The United Nations Conference on the Environment in Stockholm in 1972 created a situation where the environment emerged as a global issue, and the social and economic implications of resource use, environment, and development became a major concern for many governments.

National and global strategies have been widely discussed and formulated since 1972, as evidenced in the two landmark reports The World Conservation Strategy (IUCN 1980) and Our Common Future (WCED 1987). The United Nations Environment Programme was set up after the conference as the global environmental conscience.

These emerging concerns found clear expression in the establishment of departments and other institutions of the environment and natural resources in a number of countries. These institutions were vested with legislation to provide wide overviews and functions involving environmental impact procedures, standard setting, monitoring, and training programmes. Ghana was one of the first of the developing countries to set up an environmental institution. The Environmental Protection Council (EPC) was established in 1974 by National Redemption Council Decree 23 under the supervision of the Ministry of Finance and Economic Planning.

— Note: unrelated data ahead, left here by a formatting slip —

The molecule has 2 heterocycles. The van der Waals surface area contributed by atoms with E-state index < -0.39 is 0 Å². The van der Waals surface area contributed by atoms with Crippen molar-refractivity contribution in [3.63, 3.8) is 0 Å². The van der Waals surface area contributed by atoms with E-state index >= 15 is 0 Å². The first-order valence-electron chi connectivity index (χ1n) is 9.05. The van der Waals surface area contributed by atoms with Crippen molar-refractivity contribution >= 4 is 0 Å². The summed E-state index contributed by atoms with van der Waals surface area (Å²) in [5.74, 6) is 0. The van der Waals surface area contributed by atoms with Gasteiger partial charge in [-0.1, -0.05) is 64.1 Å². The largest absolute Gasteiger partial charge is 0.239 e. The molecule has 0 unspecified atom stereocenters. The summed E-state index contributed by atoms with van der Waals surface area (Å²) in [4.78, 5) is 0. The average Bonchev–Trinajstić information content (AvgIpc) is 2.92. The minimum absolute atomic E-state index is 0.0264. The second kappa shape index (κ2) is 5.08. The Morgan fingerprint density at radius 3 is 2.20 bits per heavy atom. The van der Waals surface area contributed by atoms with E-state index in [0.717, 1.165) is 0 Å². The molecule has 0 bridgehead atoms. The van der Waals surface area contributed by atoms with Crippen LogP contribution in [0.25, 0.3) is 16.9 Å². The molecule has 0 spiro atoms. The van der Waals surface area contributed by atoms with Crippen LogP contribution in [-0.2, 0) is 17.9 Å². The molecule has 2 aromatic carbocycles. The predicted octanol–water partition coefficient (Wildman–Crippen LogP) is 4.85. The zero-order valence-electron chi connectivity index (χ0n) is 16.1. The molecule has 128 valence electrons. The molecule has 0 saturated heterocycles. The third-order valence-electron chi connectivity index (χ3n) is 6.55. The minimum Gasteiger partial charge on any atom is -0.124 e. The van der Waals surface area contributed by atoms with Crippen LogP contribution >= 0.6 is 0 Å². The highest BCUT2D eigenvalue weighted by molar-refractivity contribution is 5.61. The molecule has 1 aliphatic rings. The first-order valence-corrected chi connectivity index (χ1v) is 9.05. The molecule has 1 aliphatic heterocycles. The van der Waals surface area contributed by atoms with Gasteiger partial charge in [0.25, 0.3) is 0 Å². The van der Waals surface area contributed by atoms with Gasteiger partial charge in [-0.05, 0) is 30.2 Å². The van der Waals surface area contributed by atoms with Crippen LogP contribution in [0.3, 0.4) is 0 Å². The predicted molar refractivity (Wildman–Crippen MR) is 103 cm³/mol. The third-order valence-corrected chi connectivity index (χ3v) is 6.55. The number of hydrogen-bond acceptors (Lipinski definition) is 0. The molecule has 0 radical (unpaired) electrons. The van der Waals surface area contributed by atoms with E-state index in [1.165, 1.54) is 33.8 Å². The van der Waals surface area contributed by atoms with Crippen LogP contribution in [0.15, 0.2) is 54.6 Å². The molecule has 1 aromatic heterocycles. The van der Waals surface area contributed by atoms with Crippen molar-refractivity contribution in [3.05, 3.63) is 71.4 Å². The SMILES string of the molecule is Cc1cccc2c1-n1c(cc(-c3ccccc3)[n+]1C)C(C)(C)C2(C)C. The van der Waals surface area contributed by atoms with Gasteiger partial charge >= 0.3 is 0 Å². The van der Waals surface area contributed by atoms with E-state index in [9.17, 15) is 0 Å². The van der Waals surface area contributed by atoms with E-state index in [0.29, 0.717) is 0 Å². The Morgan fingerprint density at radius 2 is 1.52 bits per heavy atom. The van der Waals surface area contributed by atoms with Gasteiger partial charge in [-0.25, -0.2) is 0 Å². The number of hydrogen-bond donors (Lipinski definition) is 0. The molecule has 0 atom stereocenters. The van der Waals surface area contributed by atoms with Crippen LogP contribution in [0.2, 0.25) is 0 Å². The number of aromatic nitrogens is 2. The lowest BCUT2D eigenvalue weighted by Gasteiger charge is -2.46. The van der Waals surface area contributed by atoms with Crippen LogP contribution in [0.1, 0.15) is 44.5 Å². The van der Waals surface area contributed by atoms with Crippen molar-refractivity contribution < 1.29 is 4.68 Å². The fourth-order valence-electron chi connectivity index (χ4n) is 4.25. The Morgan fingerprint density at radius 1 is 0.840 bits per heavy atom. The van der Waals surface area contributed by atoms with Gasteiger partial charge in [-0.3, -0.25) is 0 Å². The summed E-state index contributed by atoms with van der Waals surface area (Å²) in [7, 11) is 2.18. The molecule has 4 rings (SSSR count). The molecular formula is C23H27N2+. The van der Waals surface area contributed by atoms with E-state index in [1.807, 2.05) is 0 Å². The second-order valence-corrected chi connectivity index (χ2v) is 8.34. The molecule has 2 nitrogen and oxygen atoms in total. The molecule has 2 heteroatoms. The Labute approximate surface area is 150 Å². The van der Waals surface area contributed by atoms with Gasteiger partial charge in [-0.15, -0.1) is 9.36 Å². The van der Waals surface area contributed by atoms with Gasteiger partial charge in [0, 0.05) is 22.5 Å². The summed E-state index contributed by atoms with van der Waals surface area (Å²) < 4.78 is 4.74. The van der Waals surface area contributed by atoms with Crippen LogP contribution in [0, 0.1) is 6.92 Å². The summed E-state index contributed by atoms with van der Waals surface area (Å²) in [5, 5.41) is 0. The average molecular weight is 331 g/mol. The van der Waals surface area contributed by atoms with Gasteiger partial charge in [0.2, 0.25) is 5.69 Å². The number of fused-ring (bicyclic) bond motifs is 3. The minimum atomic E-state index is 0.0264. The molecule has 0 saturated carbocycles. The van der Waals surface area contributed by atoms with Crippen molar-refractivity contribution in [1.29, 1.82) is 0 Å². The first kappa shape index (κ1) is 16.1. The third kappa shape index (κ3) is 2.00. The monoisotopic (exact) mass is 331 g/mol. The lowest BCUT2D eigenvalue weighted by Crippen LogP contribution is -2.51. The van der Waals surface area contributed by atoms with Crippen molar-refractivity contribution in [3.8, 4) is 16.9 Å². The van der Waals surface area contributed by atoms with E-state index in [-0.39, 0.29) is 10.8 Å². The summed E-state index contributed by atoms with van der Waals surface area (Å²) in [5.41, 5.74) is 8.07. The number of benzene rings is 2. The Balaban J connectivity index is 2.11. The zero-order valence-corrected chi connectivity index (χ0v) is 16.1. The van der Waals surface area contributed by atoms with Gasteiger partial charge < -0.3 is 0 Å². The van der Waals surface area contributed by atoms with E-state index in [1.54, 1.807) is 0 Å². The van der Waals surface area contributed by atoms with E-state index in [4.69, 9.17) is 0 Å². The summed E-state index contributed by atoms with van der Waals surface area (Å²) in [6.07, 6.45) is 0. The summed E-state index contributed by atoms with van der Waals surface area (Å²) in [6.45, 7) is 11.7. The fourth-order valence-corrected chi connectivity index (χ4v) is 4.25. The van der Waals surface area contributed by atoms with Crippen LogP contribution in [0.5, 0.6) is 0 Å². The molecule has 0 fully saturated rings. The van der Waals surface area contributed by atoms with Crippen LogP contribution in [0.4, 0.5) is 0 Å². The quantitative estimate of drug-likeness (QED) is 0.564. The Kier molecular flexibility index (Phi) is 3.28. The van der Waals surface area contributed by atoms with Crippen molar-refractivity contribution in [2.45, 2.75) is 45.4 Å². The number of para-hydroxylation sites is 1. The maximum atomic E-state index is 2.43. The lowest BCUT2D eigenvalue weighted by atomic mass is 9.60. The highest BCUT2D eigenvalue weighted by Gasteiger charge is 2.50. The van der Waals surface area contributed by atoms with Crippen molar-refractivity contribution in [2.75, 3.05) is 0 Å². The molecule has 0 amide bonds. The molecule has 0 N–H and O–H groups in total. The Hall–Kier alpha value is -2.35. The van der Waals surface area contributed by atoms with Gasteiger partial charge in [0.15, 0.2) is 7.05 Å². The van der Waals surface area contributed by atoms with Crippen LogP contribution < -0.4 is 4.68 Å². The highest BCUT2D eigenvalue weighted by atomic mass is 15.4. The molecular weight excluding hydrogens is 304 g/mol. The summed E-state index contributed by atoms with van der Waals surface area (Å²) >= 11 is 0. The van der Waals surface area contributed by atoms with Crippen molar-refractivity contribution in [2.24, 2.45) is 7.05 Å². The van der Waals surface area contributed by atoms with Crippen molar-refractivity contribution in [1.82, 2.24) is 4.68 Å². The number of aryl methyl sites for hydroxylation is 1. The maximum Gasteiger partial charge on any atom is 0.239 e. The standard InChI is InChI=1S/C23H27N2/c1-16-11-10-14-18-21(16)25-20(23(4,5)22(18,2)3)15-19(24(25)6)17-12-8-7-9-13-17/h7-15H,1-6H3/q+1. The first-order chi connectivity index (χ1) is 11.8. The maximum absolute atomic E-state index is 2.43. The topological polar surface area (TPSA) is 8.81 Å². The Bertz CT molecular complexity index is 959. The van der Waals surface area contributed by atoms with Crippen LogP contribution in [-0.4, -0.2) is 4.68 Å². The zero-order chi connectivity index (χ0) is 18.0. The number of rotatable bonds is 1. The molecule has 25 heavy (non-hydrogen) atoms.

The functions of the EPC contained in its mandate were:

to advise the government generally on all environmental matters relating to the social and economic life of Ghana;

to coordinate the activities of all bodies concerned with environmental matters and to serve as a channel of communication between these bodies and the government;

to conduct and promote investigations, studies, surveys, research, analyses, including the training of personnel, relating to the improvement of Ghana's environment and the maintenance of sound ecological systems;